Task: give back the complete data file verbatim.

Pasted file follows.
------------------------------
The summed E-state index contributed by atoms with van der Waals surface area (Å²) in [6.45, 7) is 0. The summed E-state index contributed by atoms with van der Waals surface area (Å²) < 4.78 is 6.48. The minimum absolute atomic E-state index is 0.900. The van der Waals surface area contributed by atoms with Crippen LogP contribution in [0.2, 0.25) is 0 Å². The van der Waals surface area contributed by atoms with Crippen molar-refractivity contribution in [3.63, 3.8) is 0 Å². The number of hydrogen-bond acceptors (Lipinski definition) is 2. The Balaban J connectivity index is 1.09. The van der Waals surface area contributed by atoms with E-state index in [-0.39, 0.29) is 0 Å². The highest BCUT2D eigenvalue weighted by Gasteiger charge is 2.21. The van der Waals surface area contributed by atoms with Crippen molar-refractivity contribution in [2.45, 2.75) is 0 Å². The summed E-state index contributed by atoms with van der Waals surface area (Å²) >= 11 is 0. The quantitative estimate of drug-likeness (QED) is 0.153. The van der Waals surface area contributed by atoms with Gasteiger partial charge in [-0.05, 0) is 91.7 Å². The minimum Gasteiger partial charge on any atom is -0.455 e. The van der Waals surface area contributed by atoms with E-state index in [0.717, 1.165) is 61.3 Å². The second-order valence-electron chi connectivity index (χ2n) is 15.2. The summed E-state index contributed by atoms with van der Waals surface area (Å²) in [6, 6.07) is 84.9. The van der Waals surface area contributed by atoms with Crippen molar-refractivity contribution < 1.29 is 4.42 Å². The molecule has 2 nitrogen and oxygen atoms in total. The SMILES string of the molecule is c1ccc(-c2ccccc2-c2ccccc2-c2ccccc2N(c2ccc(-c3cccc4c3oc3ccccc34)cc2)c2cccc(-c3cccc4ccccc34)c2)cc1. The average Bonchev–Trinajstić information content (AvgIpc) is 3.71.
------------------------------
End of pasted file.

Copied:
The summed E-state index contributed by atoms with van der Waals surface area (Å²) in [6.45, 7) is 0. The summed E-state index contributed by atoms with van der Waals surface area (Å²) < 4.78 is 6.48. The minimum absolute atomic E-state index is 0.900. The van der Waals surface area contributed by atoms with Crippen LogP contribution in [0.2, 0.25) is 0 Å². The van der Waals surface area contributed by atoms with Crippen molar-refractivity contribution in [3.63, 3.8) is 0 Å². The number of hydrogen-bond acceptors (Lipinski definition) is 2. The Balaban J connectivity index is 1.09. The van der Waals surface area contributed by atoms with E-state index in [-0.39, 0.29) is 0 Å². The highest BCUT2D eigenvalue weighted by Gasteiger charge is 2.21. The van der Waals surface area contributed by atoms with Crippen molar-refractivity contribution in [2.45, 2.75) is 0 Å². The summed E-state index contributed by atoms with van der Waals surface area (Å²) >= 11 is 0. The quantitative estimate of drug-likeness (QED) is 0.153. The van der Waals surface area contributed by atoms with Gasteiger partial charge in [-0.05, 0) is 91.7 Å². The minimum Gasteiger partial charge on any atom is -0.455 e. The van der Waals surface area contributed by atoms with E-state index in [0.717, 1.165) is 61.3 Å². The second-order valence-electron chi connectivity index (χ2n) is 15.2. The summed E-state index contributed by atoms with van der Waals surface area (Å²) in [6, 6.07) is 84.9. The van der Waals surface area contributed by atoms with Crippen molar-refractivity contribution < 1.29 is 4.42 Å². The molecule has 2 nitrogen and oxygen atoms in total. The SMILES string of the molecule is c1ccc(-c2ccccc2-c2ccccc2-c2ccccc2N(c2ccc(-c3cccc4c3oc3ccccc34)cc2)c2cccc(-c3cccc4ccccc34)c2)cc1. The average Bonchev–Trinajstić information content (AvgIpc) is 3.71.